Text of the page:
LAWRIE WILLIAMS: BoAML looks for higher gold price and silver prices but….
Bank analysts are beginning to buck the trend. The analysts usually play for safety so tend to be reactive to moves in the gold price, rather than proactive in going out on a limb and forecasting higher prices when their peers are mostly pessimistic. Thus earlier this year most bank analysts out there were forecasting lower gold prices ahead. But, of course, the gold price has performed rather differently with a rise of around 20% from its lows late last year and the longer this has been going on the more willing some analysts have been to change their views, but still basically remain conservative overall.
Bank of America Merrill Lynch Metals Strategist, Michael Widmer, is one who was bucking the trend with a more positive view of the gold price looking forward back at the end of March. He was one of the earliest of the bank forecasters to take a more bullish (in bank analyst terms) view of the gold and silver sectors
Now in their latest detailed 96-page assessment of the precious metals sector and stocks, BOaML analysts, Michael Jalonen and Lawson Winder, also take aup this positive view on the gold price coming up with a forecast of an average gold price for the year of $1,232 an ounce suggesting some sharply higher prices in the second half of the year to achieve this given the Q1 average was $1,184 an ounce and the current price as I write is $1,273. In the light of this prediction, though their forecast for 2017 might still look fairly conservative at $1,293.
The gold price average year to date is just a little north of $1,210, so gold will have to spend much of the second half of the year at levels of around $1,300 or higher to achieve the kind of yearly average the analysts are predicting. Some may not consider this a particularly bullish forecast, but for bank analysts, given their generally hugely conservative viewpoints that may be as strong as it gets unless, and until, gold is seen as strongly breaking out of its current trading range of around $1,210 - $1,280. Given all the geo-economic and geo-political uncertainties that would seem to lie ahead – starting with a possible Brexit vote in less than 2 weeks’ time, and the potential effects of a UK leave vote, were it to happen, on the EU as a whole and the global economy in general - these kinds of levels certainly wouldn’t seem to lie outside the bounds of possibility, or indeed probability.
So what are the key points being made to justify their assessment? Having been in a prolonged bear market, they state that they believe gold is in the process of bottoming out, with USD, rates, volatility and oil becoming more supportive. They see a less hawkish Fed letting inflation rise or potentially overshoot the 2% mark, thus keeping real rates low, and feel that this is also removing one key headwind for gold.
They note that gold ETF buying is also running at record levels. Gold holdings of global gold ETFs have risen 24.7%, or 361 tonnes, to 1,822 tonnes in 2016 year to date. By their estimates, this has added 29% to normal monthly global gold demand so far this year. To put this increase in perspective, the pace of buying in 2016 year to date is equal to over 985 tonnes of gold on annualized basis. This would be a record annual total.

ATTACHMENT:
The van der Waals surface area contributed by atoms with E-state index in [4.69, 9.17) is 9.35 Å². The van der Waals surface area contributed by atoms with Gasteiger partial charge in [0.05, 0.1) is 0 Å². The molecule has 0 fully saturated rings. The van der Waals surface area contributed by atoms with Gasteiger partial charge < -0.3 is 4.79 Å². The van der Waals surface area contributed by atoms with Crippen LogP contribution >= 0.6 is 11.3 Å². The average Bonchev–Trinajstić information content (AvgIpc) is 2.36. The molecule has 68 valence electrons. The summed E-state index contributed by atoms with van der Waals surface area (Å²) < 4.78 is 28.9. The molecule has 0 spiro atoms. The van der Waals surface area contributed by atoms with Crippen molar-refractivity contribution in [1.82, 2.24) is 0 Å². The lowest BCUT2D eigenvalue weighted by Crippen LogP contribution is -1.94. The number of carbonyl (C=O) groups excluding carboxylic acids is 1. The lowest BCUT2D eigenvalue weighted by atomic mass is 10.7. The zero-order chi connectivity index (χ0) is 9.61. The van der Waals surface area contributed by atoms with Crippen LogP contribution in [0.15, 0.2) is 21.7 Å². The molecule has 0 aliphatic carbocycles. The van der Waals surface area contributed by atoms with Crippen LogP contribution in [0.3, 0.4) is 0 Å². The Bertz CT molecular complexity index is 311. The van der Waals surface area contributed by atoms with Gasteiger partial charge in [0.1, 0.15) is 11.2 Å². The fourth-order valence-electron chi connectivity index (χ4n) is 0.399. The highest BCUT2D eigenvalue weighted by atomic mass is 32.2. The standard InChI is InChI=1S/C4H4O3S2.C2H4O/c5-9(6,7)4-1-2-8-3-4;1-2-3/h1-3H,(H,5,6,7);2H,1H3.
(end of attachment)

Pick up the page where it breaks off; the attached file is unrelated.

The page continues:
Back in April, Michael Widmer also increased his near and long-term silver price forecasts. His more constructive view rested on both the supply and demand side which suggested to him that the rebalancing is unfolding, removing the glut that that had been so bearish for prices in recent years.
The BoAML Commodities Research team in their latest report concur to an extent, seeing silver averaging $16.47 an ounce in 2016, 4.8% higher year on year; and $18.41 an ounce in 2017, 11.8% higher year on year and a good increase on the current price of around $17.30. Their long-term (real) silver price, however is a rather more conservative at $17 an ounce. Despite this they also note that The gold:silver ratio is currently at just below 74, well below the recent high of 83 but still well-above the historical median of 56 , indicating that silver is still oversold versus gold, although they caution that the current ratio is still well off the all-time peak of 99.7 reached on February 27, 1991.
So the report is a little curate’s eggy – good in parts – but still with a very cautious underlying tone. Much depends on whether the current ETF gold inflows continue (which itself is probably a function of geopolitical uncertainties, which could remain right up until the U.S. Presidential election in November.) Also Asian demand has been weak so far this year – will it pick up in the second half, which may depend on a good monsoon season in India and at least a stabilisation in the Chinese economy?
The 96 page report goes into some considerable detail on the state of the gold and silver markets, and also gives BoAML recommendations on gold and silver stocks. (Positive on Goldcorp, Agnico Eagle, Tahoe Resources and Kinross, royalty/streaming companies Silver Wheaton, Franco Nevada and Royal Gold, junior miner Semafo etc. Indeed something for everyone.
We do commend the more positive view on gold and silver for the current year but note that it is perhaps less so long term. Bank analysts’ conservative tendencies are deep-rooted. It does seem strange however that they are predicting a stronger gold price in 2017 (albeit only marginally so), but are much more negative on silver beyond that despite the latter’s tendency to outperform gold on the up. While not specifically saying so this suggests they are more cautious on gold long term than the report introduction would suggest.